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World Series Team Roping: You Can Do It Too!

Read more about one of the royal families of the sport of rodeo! The Stamper family is one of a kind, and doesn’t plan on changing any time soon!

I’ve often asked myself, “What is the best stage in life? Is it when you’re a teenager? College graduate? Young mother? Retiree?

Each time I’ve pondered on whether or not life was at a pinnacle, I’ve ultimately decided that NOW is always the best. The HERE and NOW.

And there are people out there proving my “Here and Now” mantra every day. Β They live their lives to the fullest; never taking for granted that the “best is yet to come”. Β They achieve, take time to celebrate success, and then position themselves to achieve again; sometimes in very diverse areas. Teri Stamper is one such individual; and I’d like to share her story with those of you who may be thinking that the best has come and gone; or that it’s too late for the best; or that the best will never come. Believe me, Teri proves that none of these theories in life are true! The best is yet to come; and in Teri’s positive words, “If I can do it, anybody can!”

Teri’s story of achievements and successes have evolved despite challenges, disadvantages, times of sorrow, and times when she had to take a “backseat” to allow others in her life to achieve and succeed.

In 1981, despite not having the advantage of coming from a “rodeo” family, she started to teach herself to rope by practicing on a bucket. She took her then barrel horse and entered the Breakaway Roping at the Cavalcade Rodeo in Pawhuska, Oklahoma – and won it!

In 1983, she earned the title of Miss Rodeo Oklahoma, and only weeks prior to the Miss Rodeo America pageant at the last NFR to be held in Oklahoma City, she broke her arm. However, this injury didn’t stop Teri from finishing 3rd Runner-up in the prestigious contest.

She attended and graduated from Northeastern State University with a Masters in Education, all while competing and attending rodeos as Rodeo Royalty. She said that she always had a desire to rope, but never felt competitive enough to actually enter. And, back then, women were more of an anomaly as team ropers.

It was a challenge to get in on a practice session with the guys. She said she just had to jump in there and not be shy. In 1984, she married Tom Stamper and he has always stood by her, encouraging her to rope and compete. Together, they have raised four children: Molly, Pake, Brittany, and Sam; all of whom rope.

Stamper Family, Left to Right: Pake, Sam, Tom, Teri, Molly, Brittany. Photo by Amber Rice Photography.

It was hard for her to compete during the kids’ younger years; as Teri held down a job teaching and was involved with their school activities and Tom’s competitive roping. She stated that although it’s not for the weak at heart, she wouldn’t trade the rodeo and western lifestyle for anything. Through the years their family has roped and traveled together, many a mile. In fact, the sport of Team Roping is also shared by numerous nephews, two brother-in-laws, and her father-in-law. The drive-time, practice-time, and competitions have been instrumental in making them more of a close-knit family. And the Stamper family’s hard work has paid off!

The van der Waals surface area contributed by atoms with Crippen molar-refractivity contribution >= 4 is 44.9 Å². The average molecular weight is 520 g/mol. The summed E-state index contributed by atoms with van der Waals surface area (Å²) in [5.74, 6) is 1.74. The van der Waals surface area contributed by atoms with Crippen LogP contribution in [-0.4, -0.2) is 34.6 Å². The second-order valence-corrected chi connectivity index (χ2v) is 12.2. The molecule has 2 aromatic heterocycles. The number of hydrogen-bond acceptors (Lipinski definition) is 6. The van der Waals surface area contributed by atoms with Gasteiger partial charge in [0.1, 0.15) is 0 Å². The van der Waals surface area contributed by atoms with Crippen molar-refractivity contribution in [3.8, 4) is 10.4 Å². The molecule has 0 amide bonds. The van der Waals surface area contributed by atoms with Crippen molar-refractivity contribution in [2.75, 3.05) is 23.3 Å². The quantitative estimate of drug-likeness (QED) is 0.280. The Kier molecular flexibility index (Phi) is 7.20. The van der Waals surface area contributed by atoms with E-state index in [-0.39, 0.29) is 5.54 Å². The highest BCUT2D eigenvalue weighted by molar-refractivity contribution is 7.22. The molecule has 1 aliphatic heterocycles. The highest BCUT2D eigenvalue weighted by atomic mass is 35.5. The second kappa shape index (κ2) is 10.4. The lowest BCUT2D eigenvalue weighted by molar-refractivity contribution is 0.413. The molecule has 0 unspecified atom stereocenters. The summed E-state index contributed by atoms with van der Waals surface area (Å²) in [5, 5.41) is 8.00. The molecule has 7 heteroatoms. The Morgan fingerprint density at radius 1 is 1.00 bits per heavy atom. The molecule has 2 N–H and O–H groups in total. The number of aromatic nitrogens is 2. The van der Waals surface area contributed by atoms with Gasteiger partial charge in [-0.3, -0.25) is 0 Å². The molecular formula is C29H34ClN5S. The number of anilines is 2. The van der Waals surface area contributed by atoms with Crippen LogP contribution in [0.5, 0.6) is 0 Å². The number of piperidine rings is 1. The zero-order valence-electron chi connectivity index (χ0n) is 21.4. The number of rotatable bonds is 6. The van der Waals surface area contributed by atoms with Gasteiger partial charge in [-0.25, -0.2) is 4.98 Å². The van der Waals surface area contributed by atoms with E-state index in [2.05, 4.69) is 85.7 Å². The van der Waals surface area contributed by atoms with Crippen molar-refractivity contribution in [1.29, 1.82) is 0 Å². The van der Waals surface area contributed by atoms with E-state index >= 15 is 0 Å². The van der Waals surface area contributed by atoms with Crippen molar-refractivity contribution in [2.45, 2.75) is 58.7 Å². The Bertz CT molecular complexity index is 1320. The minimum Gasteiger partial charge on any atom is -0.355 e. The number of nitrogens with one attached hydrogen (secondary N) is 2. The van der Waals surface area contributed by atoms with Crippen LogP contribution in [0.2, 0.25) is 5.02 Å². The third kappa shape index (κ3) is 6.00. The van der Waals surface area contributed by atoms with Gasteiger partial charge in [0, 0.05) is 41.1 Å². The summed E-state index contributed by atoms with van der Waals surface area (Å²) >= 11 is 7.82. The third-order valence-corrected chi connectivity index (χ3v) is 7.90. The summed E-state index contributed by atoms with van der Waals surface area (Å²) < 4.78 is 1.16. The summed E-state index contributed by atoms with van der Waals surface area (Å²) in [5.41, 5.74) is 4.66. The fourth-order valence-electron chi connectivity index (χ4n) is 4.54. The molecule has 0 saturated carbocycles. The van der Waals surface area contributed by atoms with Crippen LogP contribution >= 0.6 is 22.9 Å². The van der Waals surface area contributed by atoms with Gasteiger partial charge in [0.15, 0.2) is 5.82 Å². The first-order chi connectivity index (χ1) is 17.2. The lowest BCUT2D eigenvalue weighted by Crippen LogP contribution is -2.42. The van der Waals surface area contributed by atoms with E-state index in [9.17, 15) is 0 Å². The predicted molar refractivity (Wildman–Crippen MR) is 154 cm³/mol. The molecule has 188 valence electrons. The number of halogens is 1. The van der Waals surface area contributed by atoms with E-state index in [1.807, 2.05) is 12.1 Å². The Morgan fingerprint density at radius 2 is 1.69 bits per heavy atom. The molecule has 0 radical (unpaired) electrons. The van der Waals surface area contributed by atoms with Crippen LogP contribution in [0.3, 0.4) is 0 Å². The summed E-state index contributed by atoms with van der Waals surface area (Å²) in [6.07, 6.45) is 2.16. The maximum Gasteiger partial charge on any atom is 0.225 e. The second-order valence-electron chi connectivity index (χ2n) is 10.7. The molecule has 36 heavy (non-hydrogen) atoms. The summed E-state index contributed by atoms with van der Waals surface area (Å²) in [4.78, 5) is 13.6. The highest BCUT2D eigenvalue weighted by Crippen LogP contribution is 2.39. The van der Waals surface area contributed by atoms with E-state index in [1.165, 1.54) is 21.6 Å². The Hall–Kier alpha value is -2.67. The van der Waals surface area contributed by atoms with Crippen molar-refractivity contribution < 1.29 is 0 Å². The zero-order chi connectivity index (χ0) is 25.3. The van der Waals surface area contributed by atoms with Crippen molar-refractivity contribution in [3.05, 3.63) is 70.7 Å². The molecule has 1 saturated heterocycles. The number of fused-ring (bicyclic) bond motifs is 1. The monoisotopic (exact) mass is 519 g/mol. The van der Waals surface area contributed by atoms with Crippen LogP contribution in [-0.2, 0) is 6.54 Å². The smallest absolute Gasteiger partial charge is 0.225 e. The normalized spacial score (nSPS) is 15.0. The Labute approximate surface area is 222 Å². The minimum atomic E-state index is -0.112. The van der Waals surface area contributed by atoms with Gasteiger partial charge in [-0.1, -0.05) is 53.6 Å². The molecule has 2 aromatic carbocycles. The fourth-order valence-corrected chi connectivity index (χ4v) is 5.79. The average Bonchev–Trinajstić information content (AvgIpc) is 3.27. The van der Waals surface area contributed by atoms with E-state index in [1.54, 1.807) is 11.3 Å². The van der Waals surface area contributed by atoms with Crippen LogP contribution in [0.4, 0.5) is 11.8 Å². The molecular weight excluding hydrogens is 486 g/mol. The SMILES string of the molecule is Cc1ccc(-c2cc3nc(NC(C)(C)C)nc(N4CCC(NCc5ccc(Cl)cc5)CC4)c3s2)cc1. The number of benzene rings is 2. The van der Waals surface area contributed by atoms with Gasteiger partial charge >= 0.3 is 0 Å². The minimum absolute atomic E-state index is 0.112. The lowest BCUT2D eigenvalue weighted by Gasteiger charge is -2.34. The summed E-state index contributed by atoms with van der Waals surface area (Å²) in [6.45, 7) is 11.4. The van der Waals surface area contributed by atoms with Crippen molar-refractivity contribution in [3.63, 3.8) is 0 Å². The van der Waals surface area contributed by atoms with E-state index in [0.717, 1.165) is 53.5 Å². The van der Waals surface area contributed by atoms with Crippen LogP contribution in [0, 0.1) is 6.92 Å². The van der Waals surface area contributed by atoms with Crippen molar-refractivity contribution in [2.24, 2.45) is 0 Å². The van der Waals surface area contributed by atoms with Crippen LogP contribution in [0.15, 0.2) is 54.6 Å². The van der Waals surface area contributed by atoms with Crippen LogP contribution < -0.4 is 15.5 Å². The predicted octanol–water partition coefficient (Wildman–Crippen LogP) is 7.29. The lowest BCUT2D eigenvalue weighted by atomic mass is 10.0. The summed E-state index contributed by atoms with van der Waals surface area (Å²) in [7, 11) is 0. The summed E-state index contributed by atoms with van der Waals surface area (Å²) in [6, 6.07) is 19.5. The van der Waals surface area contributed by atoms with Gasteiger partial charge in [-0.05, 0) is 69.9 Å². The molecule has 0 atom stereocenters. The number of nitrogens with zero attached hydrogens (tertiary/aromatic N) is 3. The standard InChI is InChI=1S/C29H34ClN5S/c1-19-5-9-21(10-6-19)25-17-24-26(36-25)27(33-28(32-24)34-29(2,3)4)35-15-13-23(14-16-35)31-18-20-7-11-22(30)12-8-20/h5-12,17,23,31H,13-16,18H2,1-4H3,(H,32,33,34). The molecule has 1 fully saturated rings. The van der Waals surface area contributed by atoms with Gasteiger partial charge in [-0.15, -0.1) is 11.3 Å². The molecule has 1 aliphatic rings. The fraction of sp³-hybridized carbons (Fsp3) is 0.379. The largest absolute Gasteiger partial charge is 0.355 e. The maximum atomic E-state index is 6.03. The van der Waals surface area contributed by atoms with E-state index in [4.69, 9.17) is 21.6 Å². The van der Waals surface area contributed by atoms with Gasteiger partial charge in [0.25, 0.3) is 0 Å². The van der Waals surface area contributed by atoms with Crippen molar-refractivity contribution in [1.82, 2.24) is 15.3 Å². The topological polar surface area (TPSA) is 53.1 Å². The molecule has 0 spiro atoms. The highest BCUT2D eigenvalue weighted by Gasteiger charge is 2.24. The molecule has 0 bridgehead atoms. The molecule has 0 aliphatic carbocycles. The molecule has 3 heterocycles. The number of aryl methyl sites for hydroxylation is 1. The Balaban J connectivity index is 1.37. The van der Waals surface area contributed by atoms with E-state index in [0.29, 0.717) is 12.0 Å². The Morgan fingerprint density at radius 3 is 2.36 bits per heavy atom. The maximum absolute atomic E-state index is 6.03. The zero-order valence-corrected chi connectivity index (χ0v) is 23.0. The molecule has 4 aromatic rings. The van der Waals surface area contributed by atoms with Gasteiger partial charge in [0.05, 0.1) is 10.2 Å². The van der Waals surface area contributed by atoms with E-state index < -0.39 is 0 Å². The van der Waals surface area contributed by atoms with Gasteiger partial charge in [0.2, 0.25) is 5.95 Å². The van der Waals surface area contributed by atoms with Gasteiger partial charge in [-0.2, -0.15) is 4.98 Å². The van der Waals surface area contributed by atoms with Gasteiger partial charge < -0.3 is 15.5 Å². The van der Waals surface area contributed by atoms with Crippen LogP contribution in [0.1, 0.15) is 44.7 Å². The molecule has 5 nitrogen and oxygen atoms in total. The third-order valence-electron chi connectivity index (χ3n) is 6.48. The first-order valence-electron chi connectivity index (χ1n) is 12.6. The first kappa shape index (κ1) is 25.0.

In 2007, Molly (Header) and Pake (Heeler) were 1st Runner-up Oklahoma State High School Team Roping Champions; Molly and her uncle Jody won $28,000 in Oklahoma City; Brittany won a pickup; Pake has won a horse trailer; Teri has also won a pickup herself; Tom has won numerous ropings, including the prestigious Bushyhead Pasture Roping with his brother Jody; and Sam is on a rodeo scholarship at Oklahoma State University in Stillwater, Oklahoma, where he is studying Ag Business. And last, but certainly not least, Teri and her youngest son Sam won 2nd in the #9 Roping at the World Series Team Roping Finale in Las Vegas, Nevada in December of 2016. The mother-son duo won a whopping $213,000 together!

”A win like this would be great with anyone, but to have won this with my mom was truly special. Couldn’t be more blessed! Thankful for all the friends and family that have supported us! Mom and I split $213,000!” – Sam Stamper

Success hasn’t always come easy. There have been times of trial and sorrow. In 1990, after purchasing a horse who seemed to be the perfect “fit” for Teri as a Head Horse, the horse died of colic. She said that she laid down with him in his stall and nearly died with him that night. Β In 2007, after a lengthy battle, she lost her mom to lung cancer. Teri took time off of roping while she served as her mother’s Caretaker, a role that she felt honored to fulfill.

Teri & Sam, pictured with girlfriend Zadie, & parents Mary & Jeff